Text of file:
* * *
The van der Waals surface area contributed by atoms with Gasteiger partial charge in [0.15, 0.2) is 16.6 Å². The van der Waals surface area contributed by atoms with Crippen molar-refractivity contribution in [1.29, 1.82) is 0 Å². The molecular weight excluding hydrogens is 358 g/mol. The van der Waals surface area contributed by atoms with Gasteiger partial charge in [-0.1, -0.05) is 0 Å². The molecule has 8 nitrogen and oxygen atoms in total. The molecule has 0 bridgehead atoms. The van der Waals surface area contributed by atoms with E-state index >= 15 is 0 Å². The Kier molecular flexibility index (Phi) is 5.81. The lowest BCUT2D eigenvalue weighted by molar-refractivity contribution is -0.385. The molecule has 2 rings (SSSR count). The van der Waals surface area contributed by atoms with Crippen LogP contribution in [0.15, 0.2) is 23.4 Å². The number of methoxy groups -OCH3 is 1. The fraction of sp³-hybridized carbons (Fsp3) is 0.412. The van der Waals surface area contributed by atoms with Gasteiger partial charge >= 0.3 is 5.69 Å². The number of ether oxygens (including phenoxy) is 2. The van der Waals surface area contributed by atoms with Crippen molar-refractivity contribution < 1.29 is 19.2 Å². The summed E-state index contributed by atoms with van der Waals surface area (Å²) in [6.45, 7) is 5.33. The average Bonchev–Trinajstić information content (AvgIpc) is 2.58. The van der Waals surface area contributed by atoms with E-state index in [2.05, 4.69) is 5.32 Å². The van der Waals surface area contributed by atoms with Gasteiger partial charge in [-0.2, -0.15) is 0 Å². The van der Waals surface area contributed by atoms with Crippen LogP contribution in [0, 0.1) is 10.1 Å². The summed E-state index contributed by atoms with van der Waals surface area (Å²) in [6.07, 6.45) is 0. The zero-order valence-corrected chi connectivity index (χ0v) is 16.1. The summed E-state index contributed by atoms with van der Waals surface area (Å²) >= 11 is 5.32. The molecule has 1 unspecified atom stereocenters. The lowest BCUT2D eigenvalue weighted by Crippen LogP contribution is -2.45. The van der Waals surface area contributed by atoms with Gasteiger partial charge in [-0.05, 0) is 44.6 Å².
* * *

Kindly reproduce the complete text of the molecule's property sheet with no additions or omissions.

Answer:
The van der Waals surface area contributed by atoms with Gasteiger partial charge in [0.15, 0.2) is 16.6 Å². The van der Waals surface area contributed by atoms with Crippen molar-refractivity contribution in [1.29, 1.82) is 0 Å². The molecular weight excluding hydrogens is 358 g/mol. The van der Waals surface area contributed by atoms with Gasteiger partial charge in [-0.1, -0.05) is 0 Å². The molecule has 8 nitrogen and oxygen atoms in total. The molecule has 0 bridgehead atoms. The van der Waals surface area contributed by atoms with E-state index >= 15 is 0 Å². The Kier molecular flexibility index (Phi) is 5.81. The lowest BCUT2D eigenvalue weighted by molar-refractivity contribution is -0.385. The molecule has 2 rings (SSSR count). The van der Waals surface area contributed by atoms with Crippen LogP contribution in [0.15, 0.2) is 23.4 Å². The number of methoxy groups -OCH3 is 1. The fraction of sp³-hybridized carbons (Fsp3) is 0.412. The van der Waals surface area contributed by atoms with Gasteiger partial charge >= 0.3 is 5.69 Å². The number of ether oxygens (including phenoxy) is 2. The van der Waals surface area contributed by atoms with Crippen molar-refractivity contribution < 1.29 is 19.2 Å². The summed E-state index contributed by atoms with van der Waals surface area (Å²) in [6.45, 7) is 5.33. The average Bonchev–Trinajstić information content (AvgIpc) is 2.58. The van der Waals surface area contributed by atoms with E-state index in [2.05, 4.69) is 5.32 Å². The van der Waals surface area contributed by atoms with Gasteiger partial charge in [-0.2, -0.15) is 0 Å². The van der Waals surface area contributed by atoms with Crippen LogP contribution in [0, 0.1) is 10.1 Å². The summed E-state index contributed by atoms with van der Waals surface area (Å²) in [6.07, 6.45) is 0. The zero-order valence-corrected chi connectivity index (χ0v) is 16.1. The summed E-state index contributed by atoms with van der Waals surface area (Å²) >= 11 is 5.32. The molecule has 1 unspecified atom stereocenters. The lowest BCUT2D eigenvalue weighted by Crippen LogP contribution is -2.45. The van der Waals surface area contributed by atoms with Gasteiger partial charge in [-0.05, 0) is 44.6 Å².